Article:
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The Inertia

Understanding how to generate speed on a wave is key to progressing from an intermediate to an advanced level of surfing. Utilizing the “power pocket” of a wave is a skill that is often overlooked and only really exploited by advanced surfers, as it can take years to perfect.

Good surfing is about maximizing the entire wave from top to bottom, driving with your front foot, transitioning your weight, generating drive, and accelerating forward. Traversing between the bottom and the top of the wave (see picture below) close to the power pocket is where you will generate the maximum speed, which will, in turn, allow you to make bigger turns and more critical sections.

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Pro tip:

Set your line halfway up the face and surf within the power pocket of the wave for the whole duration.

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Some turns or sections will help you gain more speed. For example, a roundhouse cutback (hitting the foam or lip as you come back around) keeps you in the power pocket, maintaining speed the whole time.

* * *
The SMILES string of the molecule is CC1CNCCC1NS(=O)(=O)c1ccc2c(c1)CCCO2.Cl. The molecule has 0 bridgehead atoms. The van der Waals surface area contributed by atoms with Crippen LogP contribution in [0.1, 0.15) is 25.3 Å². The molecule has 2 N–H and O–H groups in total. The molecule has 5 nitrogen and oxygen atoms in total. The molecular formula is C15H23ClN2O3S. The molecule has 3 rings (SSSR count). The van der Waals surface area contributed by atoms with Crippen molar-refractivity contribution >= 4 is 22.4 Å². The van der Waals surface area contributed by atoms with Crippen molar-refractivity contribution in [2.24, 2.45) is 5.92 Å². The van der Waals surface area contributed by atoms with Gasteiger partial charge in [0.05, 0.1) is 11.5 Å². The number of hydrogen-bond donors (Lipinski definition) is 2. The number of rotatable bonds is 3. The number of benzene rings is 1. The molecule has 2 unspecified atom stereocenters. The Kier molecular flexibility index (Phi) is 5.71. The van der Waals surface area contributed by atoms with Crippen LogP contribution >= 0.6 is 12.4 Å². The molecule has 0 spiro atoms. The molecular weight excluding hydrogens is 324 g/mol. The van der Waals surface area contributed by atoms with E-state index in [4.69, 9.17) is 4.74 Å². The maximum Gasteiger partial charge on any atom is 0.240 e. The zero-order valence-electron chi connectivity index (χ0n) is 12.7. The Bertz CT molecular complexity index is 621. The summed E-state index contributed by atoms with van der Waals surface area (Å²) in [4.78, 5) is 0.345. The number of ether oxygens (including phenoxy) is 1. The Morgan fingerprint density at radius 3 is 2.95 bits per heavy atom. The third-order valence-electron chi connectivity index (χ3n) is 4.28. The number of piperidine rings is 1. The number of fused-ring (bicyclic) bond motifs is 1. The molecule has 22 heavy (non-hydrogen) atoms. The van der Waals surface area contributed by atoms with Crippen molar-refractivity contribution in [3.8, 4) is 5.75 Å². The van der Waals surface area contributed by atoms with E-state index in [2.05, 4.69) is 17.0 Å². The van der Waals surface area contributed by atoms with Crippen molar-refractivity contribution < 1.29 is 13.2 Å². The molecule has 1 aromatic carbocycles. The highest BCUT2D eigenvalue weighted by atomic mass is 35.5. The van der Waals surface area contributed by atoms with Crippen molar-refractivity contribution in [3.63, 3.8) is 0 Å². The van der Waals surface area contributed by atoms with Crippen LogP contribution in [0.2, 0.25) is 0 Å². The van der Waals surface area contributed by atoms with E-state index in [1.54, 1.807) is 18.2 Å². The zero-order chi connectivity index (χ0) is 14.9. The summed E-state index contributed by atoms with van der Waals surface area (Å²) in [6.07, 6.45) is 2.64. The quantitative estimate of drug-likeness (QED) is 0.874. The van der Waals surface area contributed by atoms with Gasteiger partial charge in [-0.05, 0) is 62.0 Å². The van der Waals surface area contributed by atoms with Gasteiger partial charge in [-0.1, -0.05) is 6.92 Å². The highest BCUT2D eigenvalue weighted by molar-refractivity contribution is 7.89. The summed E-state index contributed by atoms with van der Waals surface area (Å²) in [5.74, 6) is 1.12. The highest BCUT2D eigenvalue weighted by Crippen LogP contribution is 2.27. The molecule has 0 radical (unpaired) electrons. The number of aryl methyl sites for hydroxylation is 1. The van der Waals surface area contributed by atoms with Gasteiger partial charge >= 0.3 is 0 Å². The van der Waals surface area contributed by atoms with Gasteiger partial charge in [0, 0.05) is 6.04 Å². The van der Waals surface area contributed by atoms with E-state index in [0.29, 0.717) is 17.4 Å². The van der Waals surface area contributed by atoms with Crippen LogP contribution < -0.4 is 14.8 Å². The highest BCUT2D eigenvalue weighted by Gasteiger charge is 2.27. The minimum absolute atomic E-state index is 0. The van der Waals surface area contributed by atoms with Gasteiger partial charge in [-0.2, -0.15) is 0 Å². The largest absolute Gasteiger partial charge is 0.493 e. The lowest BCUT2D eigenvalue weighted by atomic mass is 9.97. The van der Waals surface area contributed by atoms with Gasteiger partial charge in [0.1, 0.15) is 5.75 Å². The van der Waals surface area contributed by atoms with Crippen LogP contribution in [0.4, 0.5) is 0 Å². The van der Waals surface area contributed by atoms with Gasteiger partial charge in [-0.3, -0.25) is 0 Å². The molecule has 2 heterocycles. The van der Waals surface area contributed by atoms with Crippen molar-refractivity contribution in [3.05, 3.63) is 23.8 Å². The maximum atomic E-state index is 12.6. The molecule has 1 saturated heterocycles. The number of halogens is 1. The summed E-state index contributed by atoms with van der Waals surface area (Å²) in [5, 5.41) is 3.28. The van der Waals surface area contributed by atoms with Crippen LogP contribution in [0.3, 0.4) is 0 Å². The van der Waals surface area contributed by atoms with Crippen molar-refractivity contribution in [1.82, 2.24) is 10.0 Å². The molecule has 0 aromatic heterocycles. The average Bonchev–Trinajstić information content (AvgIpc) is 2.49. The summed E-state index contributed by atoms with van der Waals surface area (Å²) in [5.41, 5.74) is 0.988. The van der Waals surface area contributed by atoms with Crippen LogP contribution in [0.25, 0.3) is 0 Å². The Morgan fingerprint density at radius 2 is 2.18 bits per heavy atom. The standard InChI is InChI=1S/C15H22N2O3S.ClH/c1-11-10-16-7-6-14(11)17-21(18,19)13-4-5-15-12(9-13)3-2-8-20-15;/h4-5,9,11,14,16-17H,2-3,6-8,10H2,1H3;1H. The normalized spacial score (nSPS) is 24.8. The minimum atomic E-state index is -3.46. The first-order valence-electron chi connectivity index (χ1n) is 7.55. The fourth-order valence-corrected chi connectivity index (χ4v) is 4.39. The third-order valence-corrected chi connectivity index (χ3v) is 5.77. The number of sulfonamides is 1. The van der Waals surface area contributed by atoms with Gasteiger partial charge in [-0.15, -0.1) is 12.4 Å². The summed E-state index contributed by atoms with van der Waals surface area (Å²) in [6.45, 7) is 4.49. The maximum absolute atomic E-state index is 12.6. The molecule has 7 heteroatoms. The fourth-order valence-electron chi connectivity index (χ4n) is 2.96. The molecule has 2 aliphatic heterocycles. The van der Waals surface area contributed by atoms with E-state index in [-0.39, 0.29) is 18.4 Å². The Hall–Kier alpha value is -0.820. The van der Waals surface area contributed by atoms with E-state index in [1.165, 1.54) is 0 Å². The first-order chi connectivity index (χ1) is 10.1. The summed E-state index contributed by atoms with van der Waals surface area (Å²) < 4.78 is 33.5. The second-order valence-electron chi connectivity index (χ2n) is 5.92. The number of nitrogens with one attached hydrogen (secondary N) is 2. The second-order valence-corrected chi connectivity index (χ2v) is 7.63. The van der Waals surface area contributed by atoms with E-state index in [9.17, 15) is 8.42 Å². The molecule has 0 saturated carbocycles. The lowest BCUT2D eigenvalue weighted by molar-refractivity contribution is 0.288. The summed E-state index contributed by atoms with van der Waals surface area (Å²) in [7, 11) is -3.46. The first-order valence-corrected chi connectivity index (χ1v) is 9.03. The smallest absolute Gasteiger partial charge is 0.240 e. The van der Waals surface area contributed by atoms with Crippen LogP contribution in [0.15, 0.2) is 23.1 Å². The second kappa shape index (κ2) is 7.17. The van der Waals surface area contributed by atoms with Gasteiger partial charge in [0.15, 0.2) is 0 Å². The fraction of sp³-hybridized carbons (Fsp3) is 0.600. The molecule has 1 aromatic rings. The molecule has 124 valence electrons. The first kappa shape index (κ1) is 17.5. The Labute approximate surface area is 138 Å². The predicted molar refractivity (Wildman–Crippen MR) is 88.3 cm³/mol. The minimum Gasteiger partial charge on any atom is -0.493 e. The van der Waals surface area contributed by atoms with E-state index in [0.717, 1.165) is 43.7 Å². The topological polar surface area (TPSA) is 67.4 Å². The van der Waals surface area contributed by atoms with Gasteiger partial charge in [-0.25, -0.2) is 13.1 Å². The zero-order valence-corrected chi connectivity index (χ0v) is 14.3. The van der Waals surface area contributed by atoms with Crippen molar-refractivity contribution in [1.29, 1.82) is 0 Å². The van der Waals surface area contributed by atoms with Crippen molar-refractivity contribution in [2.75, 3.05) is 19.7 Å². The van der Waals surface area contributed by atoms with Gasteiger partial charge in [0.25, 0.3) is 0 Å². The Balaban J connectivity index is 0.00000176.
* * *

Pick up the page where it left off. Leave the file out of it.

Finding the speed pocket in the wave while compressing and extending your body will generate even more speed. As you move your weight up and down you, store that kinetic energy within your knees and your core, which can be released as you approach new sections or go for maneuvers. However, most beginners and intermediate surfers spend a lot of their time in the “flats” (which is at the bottom of the wave), or they turn too sharply and come off the shoulder. You want to avoid any rigid or sudden movements with your body as you’ll bog your rail or stall and subsequently lose your speed or fall off.

 

 

Keep your weight transition light and move your body with the rhythm of the wave (kind of like a dancer who moves to the rhythm of the music). If you are riding the right board for your weight and ability, you will be able to master this skill quicker and more effectively. You will also be able to read waves better, make those critical sections, and notice a significant improvement in the number of turns you’ll complete.

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Best,

Lauren

Note: You can find more surfing tips and tricks for beginners and intermediates here.

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